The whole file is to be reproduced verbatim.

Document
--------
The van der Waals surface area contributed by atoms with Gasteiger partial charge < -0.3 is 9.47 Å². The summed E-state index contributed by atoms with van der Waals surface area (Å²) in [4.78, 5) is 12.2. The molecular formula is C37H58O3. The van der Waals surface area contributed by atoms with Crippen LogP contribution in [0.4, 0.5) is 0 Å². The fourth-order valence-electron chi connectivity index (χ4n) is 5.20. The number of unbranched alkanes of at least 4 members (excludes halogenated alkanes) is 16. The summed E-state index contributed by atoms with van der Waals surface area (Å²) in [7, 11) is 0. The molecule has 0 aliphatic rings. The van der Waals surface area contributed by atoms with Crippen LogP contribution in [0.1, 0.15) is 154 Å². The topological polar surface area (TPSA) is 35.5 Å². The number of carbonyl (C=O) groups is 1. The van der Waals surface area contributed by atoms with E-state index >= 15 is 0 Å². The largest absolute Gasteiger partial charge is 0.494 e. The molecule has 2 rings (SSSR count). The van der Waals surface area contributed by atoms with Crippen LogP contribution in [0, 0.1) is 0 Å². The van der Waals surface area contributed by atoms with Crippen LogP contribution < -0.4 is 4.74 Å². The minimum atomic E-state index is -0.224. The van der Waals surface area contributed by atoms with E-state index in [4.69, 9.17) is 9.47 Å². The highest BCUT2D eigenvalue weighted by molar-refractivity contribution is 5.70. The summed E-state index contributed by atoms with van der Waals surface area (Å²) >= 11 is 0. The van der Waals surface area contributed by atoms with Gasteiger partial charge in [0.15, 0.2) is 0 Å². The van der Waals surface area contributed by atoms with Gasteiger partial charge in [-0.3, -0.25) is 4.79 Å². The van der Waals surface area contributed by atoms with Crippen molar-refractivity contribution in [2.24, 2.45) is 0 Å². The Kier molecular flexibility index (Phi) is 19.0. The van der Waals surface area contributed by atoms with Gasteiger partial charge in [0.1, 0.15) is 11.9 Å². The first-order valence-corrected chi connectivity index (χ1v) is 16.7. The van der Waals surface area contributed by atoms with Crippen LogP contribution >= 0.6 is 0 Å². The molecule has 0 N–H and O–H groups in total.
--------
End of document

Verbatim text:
The van der Waals surface area contributed by atoms with Gasteiger partial charge < -0.3 is 9.47 Å². The summed E-state index contributed by atoms with van der Waals surface area (Å²) in [4.78, 5) is 12.2. The molecular formula is C37H58O3. The van der Waals surface area contributed by atoms with Crippen LogP contribution in [0.4, 0.5) is 0 Å². The fourth-order valence-electron chi connectivity index (χ4n) is 5.20. The number of unbranched alkanes of at least 4 members (excludes halogenated alkanes) is 16. The summed E-state index contributed by atoms with van der Waals surface area (Å²) in [7, 11) is 0. The molecule has 0 aliphatic rings. The van der Waals surface area contributed by atoms with Crippen LogP contribution in [0.1, 0.15) is 154 Å². The topological polar surface area (TPSA) is 35.5 Å². The number of carbonyl (C=O) groups is 1. The van der Waals surface area contributed by atoms with E-state index >= 15 is 0 Å². The largest absolute Gasteiger partial charge is 0.494 e. The molecule has 2 rings (SSSR count). The van der Waals surface area contributed by atoms with Crippen LogP contribution in [0, 0.1) is 0 Å². The van der Waals surface area contributed by atoms with Crippen LogP contribution < -0.4 is 4.74 Å². The minimum atomic E-state index is -0.224. The van der Waals surface area contributed by atoms with E-state index in [4.69, 9.17) is 9.47 Å². The highest BCUT2D eigenvalue weighted by molar-refractivity contribution is 5.70. The summed E-state index contributed by atoms with van der Waals surface area (Å²) >= 11 is 0. The van der Waals surface area contributed by atoms with Gasteiger partial charge in [0.15, 0.2) is 0 Å². The van der Waals surface area contributed by atoms with Gasteiger partial charge in [-0.3, -0.25) is 4.79 Å². The van der Waals surface area contributed by atoms with Crippen molar-refractivity contribution in [2.24, 2.45) is 0 Å². The Kier molecular flexibility index (Phi) is 19.0. The van der Waals surface area contributed by atoms with Gasteiger partial charge in [0.1, 0.15) is 11.9 Å². The first-order valence-corrected chi connectivity index (χ1v) is 16.7. The van der Waals surface area contributed by atoms with Crippen LogP contribution >= 0.6 is 0 Å². The molecule has 0 N–H and O–H groups in total.